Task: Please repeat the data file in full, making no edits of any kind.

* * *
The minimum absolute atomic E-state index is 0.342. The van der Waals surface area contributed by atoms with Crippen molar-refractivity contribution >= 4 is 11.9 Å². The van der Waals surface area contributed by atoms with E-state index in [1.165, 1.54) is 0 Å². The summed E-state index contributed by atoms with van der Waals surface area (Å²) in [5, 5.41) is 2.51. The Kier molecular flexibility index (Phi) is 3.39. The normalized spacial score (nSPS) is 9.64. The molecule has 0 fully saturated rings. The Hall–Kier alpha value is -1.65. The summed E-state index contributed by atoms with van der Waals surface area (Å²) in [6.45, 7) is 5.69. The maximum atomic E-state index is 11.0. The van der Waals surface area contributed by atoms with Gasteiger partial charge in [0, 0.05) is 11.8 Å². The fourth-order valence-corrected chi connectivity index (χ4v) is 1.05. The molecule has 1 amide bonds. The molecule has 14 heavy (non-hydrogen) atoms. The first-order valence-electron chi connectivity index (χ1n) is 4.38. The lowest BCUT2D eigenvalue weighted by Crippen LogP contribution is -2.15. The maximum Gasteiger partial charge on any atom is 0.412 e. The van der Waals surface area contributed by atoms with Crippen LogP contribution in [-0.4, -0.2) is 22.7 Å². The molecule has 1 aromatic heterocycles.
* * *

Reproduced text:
The minimum absolute atomic E-state index is 0.342. The van der Waals surface area contributed by atoms with Crippen molar-refractivity contribution >= 4 is 11.9 Å². The van der Waals surface area contributed by atoms with E-state index in [1.165, 1.54) is 0 Å². The summed E-state index contributed by atoms with van der Waals surface area (Å²) in [5, 5.41) is 2.51. The Kier molecular flexibility index (Phi) is 3.39. The normalized spacial score (nSPS) is 9.64. The molecule has 0 fully saturated rings. The Hall–Kier alpha value is -1.65. The summed E-state index contributed by atoms with van der Waals surface area (Å²) in [6.45, 7) is 5.69. The maximum atomic E-state index is 11.0. The van der Waals surface area contributed by atoms with Gasteiger partial charge in [0, 0.05) is 11.8 Å². The fourth-order valence-corrected chi connectivity index (χ4v) is 1.05. The molecule has 1 amide bonds. The molecule has 14 heavy (non-hydrogen) atoms. The first-order valence-electron chi connectivity index (χ1n) is 4.38. The lowest BCUT2D eigenvalue weighted by Crippen LogP contribution is -2.15. The maximum Gasteiger partial charge on any atom is 0.412 e. The van der Waals surface area contributed by atoms with Crippen LogP contribution in [-0.4, -0.2) is 22.7 Å². The molecule has 1 aromatic heterocycles.